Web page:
ndThe Skoll Centre for Social Entrepreneurship was launched in 2003 at Oxford’s Saïd Business School to promote the advancement of social entrepreneurship worldwide. The Skoll Foundation provided what was at the time the largest grant ever received by a business school for an international program in social entrepreneurship. The first Skoll Scholars were welcomed in 2004 and the first Skoll World Forum on Social Entrepreneurship was held.
The Skoll Centre works towards innovative social transformation through cutting-edge research and collaboration among business, policy, academic, and social leaders. Its global network magnifies the work of its researchers, students, and wider community beyond local and national boundaries. The Centre’s approach values collaboration, systemic impact, and intellectual rigor. It develops talent and emerging leadership, supports actionable insights through research, and catalyzes deep exchanges with a global community of innovators.
This audio selection exploring the creation of the Centre features excerpts of Sally’s conversation with Sandy Herz, Skoll Foundation’s Director of Global Partnerships.
Sandy Herz: Can you talk a little bit about how the Skoll Centre came to be?
Sally Osberg: It’s a roundabout story that really begins a fellow named Mike Malone, who’s a friend of both Jeff’s and mine. Mike was an early advisor to eBay and someone who’s been called the Boswell of Silicon Valley.
Mike was the editor of Forbes ASAP back in the early 2000s, and Forbes ASAP was the first digital version of Forbes. Mike arranged to give a speech on Silicon Valley and on technology at the Said Business School in its earliest days.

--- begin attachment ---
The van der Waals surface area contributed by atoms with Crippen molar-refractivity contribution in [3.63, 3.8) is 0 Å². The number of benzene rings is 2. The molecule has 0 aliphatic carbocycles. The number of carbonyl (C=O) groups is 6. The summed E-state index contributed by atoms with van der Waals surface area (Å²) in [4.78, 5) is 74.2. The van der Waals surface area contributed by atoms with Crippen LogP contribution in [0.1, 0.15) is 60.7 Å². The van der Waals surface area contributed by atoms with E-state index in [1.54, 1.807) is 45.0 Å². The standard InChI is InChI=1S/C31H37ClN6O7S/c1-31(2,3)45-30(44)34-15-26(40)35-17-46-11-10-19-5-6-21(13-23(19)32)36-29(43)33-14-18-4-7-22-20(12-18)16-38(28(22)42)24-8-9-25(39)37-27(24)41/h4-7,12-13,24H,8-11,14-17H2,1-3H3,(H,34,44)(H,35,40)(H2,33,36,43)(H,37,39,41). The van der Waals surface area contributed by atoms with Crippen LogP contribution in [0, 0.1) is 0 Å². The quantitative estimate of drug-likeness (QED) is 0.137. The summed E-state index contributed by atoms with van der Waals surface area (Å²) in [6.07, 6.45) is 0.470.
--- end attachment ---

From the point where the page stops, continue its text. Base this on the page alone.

He immediately started connecting people and ideas. So his first idea was to create “Silicon Valley Comes To Oxford.” The first dean of the business school, a fellow named Anthony Hopwood, thought that was a great idea. Mike urged Jeff and me to attend. We did, and we got to know the school a bit. So Mike’s next thought was to get together with Stephan Chambers who was heading the MBA program under Anthony, and think about how the Skoll Foundation would really forge a relationship with Said.
We thought that was a great idea. We could see that there was a place for academic support for students, and for faculty to develop this field of social entrepreneurship. But no one, as far as we knew, had yet done anything with an international business school. Said had the most international student body of any business school anywhere, which really fit with our international mandate as a foundation.
So subsequent to that conversation, Mike and Stephan Chambers and I all get together at a restaurant in San Jose, and it was literally one of those sketch it on the–I don’t know if it was a napkin or a tablecloth—we sketched out his vision for a Centre at the Said School at Oxford that would pull together all these pieces. So a scholarship for social entrepreneurs, who wouldn’t otherwise have access to a business education.
And finally we thought a way to bridge practice and theory was important. And we conceived this idea of the Skoll World Forum. And so that was the package we negotiated with Oxford University, and by 2003, we had an agreement. And we held the first Skoll World Forum there in March of 2004.
In some ways we are not surprised, in other ways we were blown away that you could create an academic intellectual hub for social entrepreneurship and for this emergent field, this nascent field, and the students flocked.
Sandy: I think it was also visionary to think of bringing to together social entrepreneurship, which is really about innovating on the cutting edge and moving society forward, and having it in this place so steeped in history, and with so much depth and the cobblestone streets.
Sally: It was a breakthrough for a 900-year university.
Sandy: So as you think about the future for the Skoll Centre.
Sally: There are so many seeds that have been planted. And the thing that gives me greatest optimism for the future of the Centre is that we have a really terrific leader now in Peter Drobac.
I think social entrepreneurship has been marginalized. I think now it’s moment is here, and harnessing the potential of that momentum is really the Centre’s to claim. There’s no question in my mind that the talent that they’re unleashing in the world will make us all proud, the kind of difference that we always imagined.